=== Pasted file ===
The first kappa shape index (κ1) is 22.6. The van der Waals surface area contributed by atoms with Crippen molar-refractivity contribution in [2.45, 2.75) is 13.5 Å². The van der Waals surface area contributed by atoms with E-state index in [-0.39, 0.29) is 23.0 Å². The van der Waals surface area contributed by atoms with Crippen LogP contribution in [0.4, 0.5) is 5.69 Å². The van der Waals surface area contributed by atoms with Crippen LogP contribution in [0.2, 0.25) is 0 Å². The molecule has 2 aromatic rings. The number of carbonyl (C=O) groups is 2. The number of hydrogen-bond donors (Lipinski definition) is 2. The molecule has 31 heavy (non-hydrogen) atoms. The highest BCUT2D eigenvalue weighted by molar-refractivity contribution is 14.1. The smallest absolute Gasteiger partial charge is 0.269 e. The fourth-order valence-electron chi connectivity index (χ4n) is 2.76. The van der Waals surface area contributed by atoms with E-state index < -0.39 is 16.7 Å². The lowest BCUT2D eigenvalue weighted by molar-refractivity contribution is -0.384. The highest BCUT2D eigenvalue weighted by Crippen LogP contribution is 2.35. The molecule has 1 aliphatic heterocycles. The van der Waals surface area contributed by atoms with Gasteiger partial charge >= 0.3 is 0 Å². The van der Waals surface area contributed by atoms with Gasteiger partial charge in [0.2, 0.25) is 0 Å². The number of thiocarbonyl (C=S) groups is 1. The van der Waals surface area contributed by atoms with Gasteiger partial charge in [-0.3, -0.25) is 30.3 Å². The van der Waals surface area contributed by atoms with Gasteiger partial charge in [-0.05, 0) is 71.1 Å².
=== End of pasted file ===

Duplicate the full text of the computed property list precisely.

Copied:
The first kappa shape index (κ1) is 22.6. The van der Waals surface area contributed by atoms with Crippen molar-refractivity contribution in [2.45, 2.75) is 13.5 Å². The van der Waals surface area contributed by atoms with E-state index in [-0.39, 0.29) is 23.0 Å². The van der Waals surface area contributed by atoms with Crippen LogP contribution in [0.4, 0.5) is 5.69 Å². The van der Waals surface area contributed by atoms with Crippen LogP contribution in [0.2, 0.25) is 0 Å². The molecule has 2 aromatic rings. The number of carbonyl (C=O) groups is 2. The number of hydrogen-bond donors (Lipinski definition) is 2. The molecule has 31 heavy (non-hydrogen) atoms. The highest BCUT2D eigenvalue weighted by molar-refractivity contribution is 14.1. The smallest absolute Gasteiger partial charge is 0.269 e. The fourth-order valence-electron chi connectivity index (χ4n) is 2.76. The van der Waals surface area contributed by atoms with E-state index < -0.39 is 16.7 Å². The lowest BCUT2D eigenvalue weighted by molar-refractivity contribution is -0.384. The highest BCUT2D eigenvalue weighted by Crippen LogP contribution is 2.35. The molecule has 1 aliphatic heterocycles. The van der Waals surface area contributed by atoms with Gasteiger partial charge >= 0.3 is 0 Å². The van der Waals surface area contributed by atoms with Gasteiger partial charge in [0.2, 0.25) is 0 Å². The number of thiocarbonyl (C=S) groups is 1. The van der Waals surface area contributed by atoms with Gasteiger partial charge in [-0.3, -0.25) is 30.3 Å². The van der Waals surface area contributed by atoms with Gasteiger partial charge in [-0.05, 0) is 71.1 Å².